Epic of Gilgamesh XI

Ancient Near East

I offered incense in front of the mountain-ziggurat. Seven and seven cult vessels I put in place, and (into the fire) underneath (or: into their bowls) I poured reeds, cedar, and myrtle. The gods smelled the savor, the gods smelled the sweet savor, and collected like flies over a (sheep) sacrifice. Just then Beletili arrived. She lifted up the large flies (beads) which Anu had made for his enjoyment: You gods, as surely as I shall not forget this lapis lazuli around my neck, may I be mindful of these days, and never forget them! The gods may come to the incense offering, but Enlil may not come to the incense offering, because without considering he brought about the Flood and consigned my people to annihilation. Just then Enlil arrived. He saw the boat and became furious, he was filled with rage at the Igigi gods: Where did a living being escape? No man was to survive the annihilation! Ninurta spoke to Valiant Enlil, saying: Who else but Ea could devise such a thing?

Genesis 9:15

Hebrew Bible

13 I will place my bow35 in the clouds, and it will become a guarantee of the covenant between me and the earth. 14 Whenever I bring clouds over the earth and the bow35 appears in the clouds, 15 then I will remember my covenant with you and with all living creatures of all kinds. Never again will the waters become a flood and destroy all living things. 16 When the rainbow is in the clouds, I will notice it and remember the perpetual covenant between God and all living creatures of all kinds that are on the earth.” 17 So God said to Noah, “This is the guarantee of the covenant that I am confirming between me and all living things that are on the earth.”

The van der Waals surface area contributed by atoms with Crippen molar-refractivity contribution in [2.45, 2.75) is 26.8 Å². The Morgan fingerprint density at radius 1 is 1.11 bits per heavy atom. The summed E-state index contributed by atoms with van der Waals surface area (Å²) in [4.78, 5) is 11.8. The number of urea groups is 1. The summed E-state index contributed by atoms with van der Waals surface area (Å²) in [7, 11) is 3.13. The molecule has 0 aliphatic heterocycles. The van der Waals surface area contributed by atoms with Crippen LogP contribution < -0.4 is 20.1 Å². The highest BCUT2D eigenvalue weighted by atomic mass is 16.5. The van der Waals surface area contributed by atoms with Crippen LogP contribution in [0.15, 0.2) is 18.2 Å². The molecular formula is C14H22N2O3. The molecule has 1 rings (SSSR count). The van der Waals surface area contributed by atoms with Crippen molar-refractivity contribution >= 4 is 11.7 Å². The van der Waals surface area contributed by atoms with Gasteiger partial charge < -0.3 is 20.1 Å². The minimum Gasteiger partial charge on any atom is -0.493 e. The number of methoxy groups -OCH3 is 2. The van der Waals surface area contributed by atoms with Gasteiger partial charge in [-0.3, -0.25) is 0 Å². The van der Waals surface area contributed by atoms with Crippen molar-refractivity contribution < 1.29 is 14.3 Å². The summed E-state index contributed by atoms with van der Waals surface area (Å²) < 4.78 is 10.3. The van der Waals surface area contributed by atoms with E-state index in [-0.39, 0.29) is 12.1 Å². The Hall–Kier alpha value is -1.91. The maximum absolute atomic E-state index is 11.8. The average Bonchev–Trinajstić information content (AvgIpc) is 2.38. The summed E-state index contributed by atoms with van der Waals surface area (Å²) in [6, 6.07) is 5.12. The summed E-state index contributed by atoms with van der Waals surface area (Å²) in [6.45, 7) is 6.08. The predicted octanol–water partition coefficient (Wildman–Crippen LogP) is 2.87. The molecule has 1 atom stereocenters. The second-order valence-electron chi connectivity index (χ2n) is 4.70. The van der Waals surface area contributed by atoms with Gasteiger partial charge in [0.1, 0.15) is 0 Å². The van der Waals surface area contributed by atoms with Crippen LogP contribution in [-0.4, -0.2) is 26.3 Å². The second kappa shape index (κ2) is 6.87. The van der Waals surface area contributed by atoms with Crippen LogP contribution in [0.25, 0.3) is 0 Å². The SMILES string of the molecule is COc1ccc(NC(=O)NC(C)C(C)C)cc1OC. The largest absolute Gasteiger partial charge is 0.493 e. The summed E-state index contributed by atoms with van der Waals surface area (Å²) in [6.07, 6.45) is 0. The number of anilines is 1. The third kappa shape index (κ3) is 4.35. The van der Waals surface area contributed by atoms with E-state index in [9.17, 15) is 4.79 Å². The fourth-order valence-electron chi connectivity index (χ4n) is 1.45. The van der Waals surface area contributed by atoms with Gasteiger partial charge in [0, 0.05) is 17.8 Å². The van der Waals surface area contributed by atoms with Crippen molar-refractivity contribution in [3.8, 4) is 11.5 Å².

Notes and References

"... The exact nature of the biblical flood story's journey from its distant pre–Israelite origins may be as unknowable as both its original form and its exact relationship to known Mesopotamian and connected Hellenistic traditions, but the fact that it took such a journey is beyond question ... Meaningful comparison and contrast is limited, however, to a handful of texts possessing geographical and cultural propinquity— the Mesopotamian texts being, The Epic of Atrahasis, Eridu Genesis, Epic of Gilgamesh, and Berossus's Babyloniaca, and the Hellenistic texts being, Bibliotheca, Metamorphosis, and De Syria Dea. Even without discovering Mesopotamian flood texts dating back to the 14th Century BC at Meggido and Ugarit, and back to the 13th at Emar in Syria, the existence of a connection between the biblical flood story and the Mesopotamian tradition would be obvious. The texts all follow a basic pattern, but what are far more important for validating the use of a mythopoetic lens in the reading of the biblical flood narrative are upwards of forty striking similarities in points of detail within this story pattern between the biblical account and these other texts ... The Noahic story, Eridu Genesis, Gilgamesh, and Atrahasis all have a divine blessing scene ... Both the Noahic account and Atrahasis end with a view to the changes in world structures that will prevent a recourse to the situation that led to the flood ... The Biblical Flood story, like Eridu Genesis, Gilgamesh and Atrahasis favors the use of the sacred number, seven ... Both YHWH and "Mistress of the gods" swear never to forget. She does so in both Atrahasis and Gilgamesh ..."

Sargent, Andrew D. Wind and Water in Gen 8:1 (Part 1): The Calming of the Waters in Gen 8:1 (pp. 1-31) Trinity International University, 2016

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